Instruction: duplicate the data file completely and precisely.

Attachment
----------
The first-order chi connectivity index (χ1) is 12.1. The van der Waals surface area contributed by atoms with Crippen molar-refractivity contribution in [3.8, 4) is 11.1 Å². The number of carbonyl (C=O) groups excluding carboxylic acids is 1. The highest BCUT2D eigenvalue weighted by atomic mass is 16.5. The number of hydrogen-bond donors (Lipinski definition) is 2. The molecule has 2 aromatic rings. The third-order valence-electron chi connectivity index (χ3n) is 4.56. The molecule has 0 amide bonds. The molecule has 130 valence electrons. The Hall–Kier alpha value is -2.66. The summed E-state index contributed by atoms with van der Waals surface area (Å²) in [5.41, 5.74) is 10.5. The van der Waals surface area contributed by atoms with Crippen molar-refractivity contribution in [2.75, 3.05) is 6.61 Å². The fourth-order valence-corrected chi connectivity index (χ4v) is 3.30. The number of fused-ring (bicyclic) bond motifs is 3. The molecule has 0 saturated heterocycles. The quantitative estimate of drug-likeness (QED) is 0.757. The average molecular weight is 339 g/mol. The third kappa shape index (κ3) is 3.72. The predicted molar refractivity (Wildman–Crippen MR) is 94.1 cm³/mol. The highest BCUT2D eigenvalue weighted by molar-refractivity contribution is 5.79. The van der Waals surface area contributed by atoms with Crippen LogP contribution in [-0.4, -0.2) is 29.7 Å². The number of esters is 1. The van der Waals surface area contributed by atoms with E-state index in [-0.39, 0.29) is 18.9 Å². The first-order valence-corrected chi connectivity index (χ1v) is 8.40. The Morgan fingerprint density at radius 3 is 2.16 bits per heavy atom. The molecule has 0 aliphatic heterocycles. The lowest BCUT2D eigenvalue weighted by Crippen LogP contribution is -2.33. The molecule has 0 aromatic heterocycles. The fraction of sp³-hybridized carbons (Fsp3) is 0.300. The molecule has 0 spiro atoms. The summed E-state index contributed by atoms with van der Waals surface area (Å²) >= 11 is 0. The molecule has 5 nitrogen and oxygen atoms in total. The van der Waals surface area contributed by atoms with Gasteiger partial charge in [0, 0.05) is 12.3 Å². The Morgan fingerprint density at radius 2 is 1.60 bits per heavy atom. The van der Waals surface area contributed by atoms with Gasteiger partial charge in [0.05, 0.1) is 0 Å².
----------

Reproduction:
The first-order chi connectivity index (χ1) is 12.1. The van der Waals surface area contributed by atoms with Crippen molar-refractivity contribution in [3.8, 4) is 11.1 Å². The number of carbonyl (C=O) groups excluding carboxylic acids is 1. The highest BCUT2D eigenvalue weighted by atomic mass is 16.5. The number of hydrogen-bond donors (Lipinski definition) is 2. The molecule has 2 aromatic rings. The third-order valence-electron chi connectivity index (χ3n) is 4.56. The molecule has 0 amide bonds. The molecule has 130 valence electrons. The Hall–Kier alpha value is -2.66. The summed E-state index contributed by atoms with van der Waals surface area (Å²) in [5.41, 5.74) is 10.5. The van der Waals surface area contributed by atoms with Crippen molar-refractivity contribution in [2.75, 3.05) is 6.61 Å². The fourth-order valence-corrected chi connectivity index (χ4v) is 3.30. The number of fused-ring (bicyclic) bond motifs is 3. The molecule has 0 saturated heterocycles. The quantitative estimate of drug-likeness (QED) is 0.757. The average molecular weight is 339 g/mol. The third kappa shape index (κ3) is 3.72. The predicted molar refractivity (Wildman–Crippen MR) is 94.1 cm³/mol. The highest BCUT2D eigenvalue weighted by molar-refractivity contribution is 5.79. The van der Waals surface area contributed by atoms with Crippen LogP contribution in [-0.4, -0.2) is 29.7 Å². The number of esters is 1. The van der Waals surface area contributed by atoms with E-state index in [-0.39, 0.29) is 18.9 Å². The first-order valence-corrected chi connectivity index (χ1v) is 8.40. The Morgan fingerprint density at radius 3 is 2.16 bits per heavy atom. The molecule has 0 aliphatic heterocycles. The lowest BCUT2D eigenvalue weighted by Crippen LogP contribution is -2.33. The molecule has 0 aromatic heterocycles. The fraction of sp³-hybridized carbons (Fsp3) is 0.300. The molecule has 0 spiro atoms. The summed E-state index contributed by atoms with van der Waals surface area (Å²) >= 11 is 0. The molecule has 5 nitrogen and oxygen atoms in total. The van der Waals surface area contributed by atoms with Gasteiger partial charge in [0, 0.05) is 12.3 Å². The Morgan fingerprint density at radius 2 is 1.60 bits per heavy atom. The van der Waals surface area contributed by atoms with Gasteiger partial charge in [0.05, 0.1) is 0 Å².